2. Warm Temperature

Both Philodendron Rio and Pothos are pan-tropical species that thrive in warm temperatures around the year.

Provide anywhere from 60-85°F (16-30°C) temperature to ensure healthy growth.

Both plants are prone to low temperature, where anything under 55°F can stunt the plant and lead to dropping foliage.

Temperature effects on plants
Temperature effect on plants (Source: MDPI)

Anything over 90°F can suck the plant dry and cause wilted, crisp leaves from transpiration (loss of water from the leaves).

Pothos plants are drought tolerant, but Philodendron will quickly curl from transpiration and die.

3. Moderate to High Humidity

Being tropical plants, both Philodendron Rio and Pothos typically thrive in moderate to high humid conditions.

Tropical plants have a higher humidity requirement than other houseplants to maintain healthy leaves.

Provide anywhere from 50% to 70% relative humidity to Philodendron Rio and Pothos around the year.

Humidity anything under 50% will dry out the plant, whereas higher humidity above 70% can lead to fungal infection and root rot.

Install a room humidifier to maintain an appropriate humidity level as a solution.

4. Airy Potting Mix

The aroid plants enjoy in well-draining, loose soil mix as it allows the roots to breathe.

Both Philodendron Rio and Pothos thrive in a similar potting mix that is loose and well-draining.

Ensure to provide an organic soil mix prepared from 60% peat moss and 30% perlite, coco peat, and charcoal.

The fast-draining capability of the soil helps keep the roots dry while allowing the airy roots to get an adequate amount of oxygen.

Similarly, ensure the soil mix is slightly acidic to neutral (6.0-7.0 pH).

Here are a few recommendations

5. Regular Watering

Regular watering is one of the fundamental similarities between Pothos and Philodendron Rio.

Both plants thrive in slightly moist soil conditions attained by weekly watering. Ensure to water your plant once a week or every nine days in summer and spring.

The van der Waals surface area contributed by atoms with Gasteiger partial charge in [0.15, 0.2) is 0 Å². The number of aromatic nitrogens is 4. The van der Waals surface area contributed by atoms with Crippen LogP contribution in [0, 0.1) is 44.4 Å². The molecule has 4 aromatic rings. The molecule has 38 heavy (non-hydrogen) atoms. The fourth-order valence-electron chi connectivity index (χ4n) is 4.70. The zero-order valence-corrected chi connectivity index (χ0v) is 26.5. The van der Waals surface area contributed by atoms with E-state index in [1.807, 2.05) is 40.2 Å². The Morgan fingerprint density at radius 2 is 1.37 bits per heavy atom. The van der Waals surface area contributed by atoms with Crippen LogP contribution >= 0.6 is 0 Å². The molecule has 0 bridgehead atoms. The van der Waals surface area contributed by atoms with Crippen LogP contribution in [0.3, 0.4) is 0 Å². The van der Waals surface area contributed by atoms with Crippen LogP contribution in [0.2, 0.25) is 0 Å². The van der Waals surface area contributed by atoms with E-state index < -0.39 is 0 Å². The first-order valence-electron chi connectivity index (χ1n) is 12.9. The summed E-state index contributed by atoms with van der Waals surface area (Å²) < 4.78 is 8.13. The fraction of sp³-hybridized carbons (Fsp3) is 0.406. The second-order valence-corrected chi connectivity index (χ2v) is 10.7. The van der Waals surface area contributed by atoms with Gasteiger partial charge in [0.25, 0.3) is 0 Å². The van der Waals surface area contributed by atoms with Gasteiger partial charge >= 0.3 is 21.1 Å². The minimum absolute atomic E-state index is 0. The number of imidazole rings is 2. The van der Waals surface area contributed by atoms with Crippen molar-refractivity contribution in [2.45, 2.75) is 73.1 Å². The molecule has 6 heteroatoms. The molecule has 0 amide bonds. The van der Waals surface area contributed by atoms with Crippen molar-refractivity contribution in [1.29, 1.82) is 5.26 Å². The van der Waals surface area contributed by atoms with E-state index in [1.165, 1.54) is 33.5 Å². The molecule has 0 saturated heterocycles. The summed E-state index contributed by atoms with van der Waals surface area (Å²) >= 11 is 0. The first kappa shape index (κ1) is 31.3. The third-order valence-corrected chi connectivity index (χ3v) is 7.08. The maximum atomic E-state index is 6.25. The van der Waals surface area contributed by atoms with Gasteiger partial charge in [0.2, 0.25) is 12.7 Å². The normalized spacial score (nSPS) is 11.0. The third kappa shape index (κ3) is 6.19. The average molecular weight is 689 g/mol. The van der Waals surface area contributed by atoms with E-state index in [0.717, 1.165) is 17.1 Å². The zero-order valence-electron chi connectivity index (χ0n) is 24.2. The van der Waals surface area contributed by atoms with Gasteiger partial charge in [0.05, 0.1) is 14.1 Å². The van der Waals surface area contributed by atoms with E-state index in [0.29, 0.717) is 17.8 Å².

However, cut back watering in fall and winter to once a fortnight when the plant goes into dormancy.

Remember, both plants can tolerate slightly under watering conditions than overwatering, quickly leading to waterlogged problems.

To avoid inappropriate watering, make a schedule or use a soil moisture meter to check the soil moisture level.

Similarly, use distilled or chlorine-free water to prevent salt and mineral buildup in the soil.

6. Monthly Fertilization

Although Philodendron Rio and Pothos naturally retain nutrients from soil organisms for consistent growth, they do best with regular fertilization.

Since both plants are not heavy feeders, you can resort to mild, balanced plant food.

Apply all-purpose, balanced fertilizer 10-10-10 or 20-20-20 every 4-6 weeks in the growing season.

Most household fertilizers will suffice; however, ensure to dilute the solution to half strength by mixing with water.

Here are a few recommendations.

Philodendron Fertilizer
Philodendron Fertilizer (Source: Amazon)

7. Plant Toxicity

The stark similarity between the two plants is toxicity, which can cause poisoning in both humans and pets.

The plants are known to produce insoluble calcium oxalate crystals that may cause mild to severe poisoning when consumed.

The plant’s toxicity is mild in humans and may only cause oral irritation, burning of the mouth, etc.